The Labour Party’s Cat Smith, 31, has been MP for Lancaster and Fleetwood since 2015.
She said that this election was about “real choices”, that “poverty doesn’t have to be inevitable”, and that “we don’t have to see the rich getting richer”.
She said that there was an opportunity for change, and that she is that “change candidate”.
On the Labour manifesto she said: “The manifesto was a team effort, and I think there’s a really strong team at the head of the Labour Party.
“The Conservatives are trying to make it all about Theresa May, but Mrs May can’t run a government on her own.
“Our manifesto is fully costed, and it comes with an additional document which states exactly how much our plans cost, and how much we will raise in revenue.”
She said that the EU Referendum result proved that people wanted to take back control, but that didn’t mean “taking back control from Brussels and holding it in Westminster”.
“It’s about devolving that control down to local communities, so that people can bring about change where they live.
“Our farmers and the fishing industry need help and the NFU is right to be concerned about CAP funding,” she said. Ms Smith said she is proud of her track record of working with businesses in Lancaster over the past two years, campaigning on business rates rises, new industrial land, and flood defences for the city after Storm Desmond.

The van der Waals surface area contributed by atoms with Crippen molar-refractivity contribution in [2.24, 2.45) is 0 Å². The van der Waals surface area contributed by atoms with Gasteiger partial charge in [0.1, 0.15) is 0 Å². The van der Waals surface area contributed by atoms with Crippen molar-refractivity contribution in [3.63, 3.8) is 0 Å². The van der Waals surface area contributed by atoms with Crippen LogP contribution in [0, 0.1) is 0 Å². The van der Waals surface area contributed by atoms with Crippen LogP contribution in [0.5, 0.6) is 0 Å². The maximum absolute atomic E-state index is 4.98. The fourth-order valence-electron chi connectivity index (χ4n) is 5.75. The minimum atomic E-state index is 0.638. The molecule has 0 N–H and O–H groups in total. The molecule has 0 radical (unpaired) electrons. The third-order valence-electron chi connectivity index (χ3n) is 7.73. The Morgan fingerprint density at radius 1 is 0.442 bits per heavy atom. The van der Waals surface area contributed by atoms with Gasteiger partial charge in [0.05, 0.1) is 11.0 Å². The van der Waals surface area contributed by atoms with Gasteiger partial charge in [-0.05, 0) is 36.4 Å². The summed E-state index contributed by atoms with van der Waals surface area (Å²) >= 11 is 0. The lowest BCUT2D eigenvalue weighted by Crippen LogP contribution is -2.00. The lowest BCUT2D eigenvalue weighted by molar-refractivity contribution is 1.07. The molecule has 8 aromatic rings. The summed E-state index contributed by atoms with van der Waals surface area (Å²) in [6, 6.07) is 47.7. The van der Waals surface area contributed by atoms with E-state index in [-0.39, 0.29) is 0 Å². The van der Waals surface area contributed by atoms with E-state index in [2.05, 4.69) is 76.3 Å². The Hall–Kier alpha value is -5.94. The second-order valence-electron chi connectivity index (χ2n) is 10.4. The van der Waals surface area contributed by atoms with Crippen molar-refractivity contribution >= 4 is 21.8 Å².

She said: “We’ve still got businesses shut because the insurance system is stacked against the ordinary person.
“We struggle for industrial land here in the district.
“Our businesses are calling out for more land, and investing in flood defences for current industrial land is a strategic priority for Lancaster.”
She said that voting was critical, and that it was “time to pick something different”.
She said: “I don’t think that having nurses at the Royal Lancaster Infirmary who work a 12 hour shift and then have to go to the foodbank on the way home is the kind of country that’s working for ‘ordinary working people’. It’s time for a change.”
She said that she does not support the reintroduction of fox hunting, and that Labour would focus on renewable energy and would “legislate to stop fracking” from going ahead.
She supports calls for Proportional Representation which she says would “reflect the views of the people more accurately”.
On plans for the Bailrigg Garden Village, she said: “It needs to include public services such as a primary school, community centre, pubs and shops. “Reconfiguring the road network in south Lancaster would help relieve congestion, and air polluting in Galgate.
“I’m not giving it a blank cheque but I’m not ruling it out completely.”
This interview was conducted on Thursday May 18.